For the last week folks across Washington – from the Commerce Department to Senate leadership to left-leaning advocacy groups – have had a bad case of heartburn over a potential floor fight on an amendment Republican senators were pushing to force the Census Bureau to ask immigration status during their 2010 count.
I wrote about the issue last week when Sen. David Vitter (R-LA) and Sen. Bob Bennett (R-UT) attempted to attach the amendment to the Commerce, Justice and Science appropriations bill outlining spending for the next year.
Senate leaders feared the amendment was getting some support from red-state Democrats so the Obama administration worked furiously to get it stripped from the bill, killed or at least pushed down the road to debate when Congress finally tackles immigration reform.
Commerce Sec. Gary Locke made a tough case to senators asking they oppose the amendment, reminding them such a change would cost “hundreds of millions of dollars,” and long delays since the 300 million census forms would need to be reprinted and reshipped.
“It is too late to shift gears at this point in the process,” Locke wrote in a memo obtained by TPMDC.Locke added the “exact wording of every question” already was given to Congress in 2008.
“A change will require using untested content in the actual census, which may affect both response rates and data quality and cannot be implemented in time to deliver apportionment counts by the statutory deadline of December 31, 2010,” Locke wrote.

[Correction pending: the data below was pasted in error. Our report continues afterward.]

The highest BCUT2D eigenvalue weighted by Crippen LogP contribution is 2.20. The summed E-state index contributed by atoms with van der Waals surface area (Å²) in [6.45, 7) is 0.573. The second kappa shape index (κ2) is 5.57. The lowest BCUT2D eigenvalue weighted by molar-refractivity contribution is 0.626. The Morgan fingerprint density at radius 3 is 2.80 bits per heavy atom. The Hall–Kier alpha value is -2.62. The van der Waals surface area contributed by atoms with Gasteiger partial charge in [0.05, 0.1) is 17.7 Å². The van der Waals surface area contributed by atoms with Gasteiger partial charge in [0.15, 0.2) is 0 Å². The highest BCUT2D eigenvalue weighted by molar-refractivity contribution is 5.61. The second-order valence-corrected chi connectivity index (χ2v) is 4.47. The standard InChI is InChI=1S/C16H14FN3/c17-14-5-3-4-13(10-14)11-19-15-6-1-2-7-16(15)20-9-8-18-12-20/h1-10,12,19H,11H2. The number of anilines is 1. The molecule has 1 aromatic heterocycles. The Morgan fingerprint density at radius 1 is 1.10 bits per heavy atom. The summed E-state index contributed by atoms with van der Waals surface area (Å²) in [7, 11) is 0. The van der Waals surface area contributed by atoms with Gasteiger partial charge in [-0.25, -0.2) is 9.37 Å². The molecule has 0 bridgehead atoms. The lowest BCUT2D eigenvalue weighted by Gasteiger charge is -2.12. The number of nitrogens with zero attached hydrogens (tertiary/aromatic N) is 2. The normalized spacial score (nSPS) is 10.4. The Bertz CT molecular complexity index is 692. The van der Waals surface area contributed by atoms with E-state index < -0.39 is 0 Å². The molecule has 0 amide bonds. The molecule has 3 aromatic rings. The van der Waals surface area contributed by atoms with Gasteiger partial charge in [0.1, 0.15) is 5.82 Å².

Census Director Robert Groves has testified on the Hill that it’s a discussion worth having but not now.
A Democratic source with knowledge of the West Wing told TPMDC the White House was “significantly engaged” in trying to block the amendment. It worked, because last night Democratic leadership refused to include it on the list of amendments that could be brought on the senate floor.
After the negotiations broke down last night, the Senate failed to invoke cloture on the overall appropriations bill, meaning it’s not happening for awhile at least. Senate leadership aides weren’t sure when it will come up again or whether the census amendment would live to see another day.
Senate Majority Leader Harry Reid wasn’t happy, and GOP leadership aides told TPMDC the census was the major sticking point.
Others were lobbying individual offices in an attempt to stop them from supporting the amendment, which legal experts and administration officials note seems unconstitutional.
White House aides reiterated the president’s desire to start substantial work on a comprehensive immigration bill this year.
Simon Rosenberg of left-leaning group NDN wrote senators a letter urging them to think hard before supporting what might appear to be an innocent amendment. (Read the letter here.)
“There has been significant push to defeat this, once Democrats showed interest in the amendment,” Rosenberg told TPMDC. “The senate should go slow rather than fast on this and let a bill come to the floor.”
Fox News seems to be the only media outlet paying much attention to the issue, and we clipped a segment: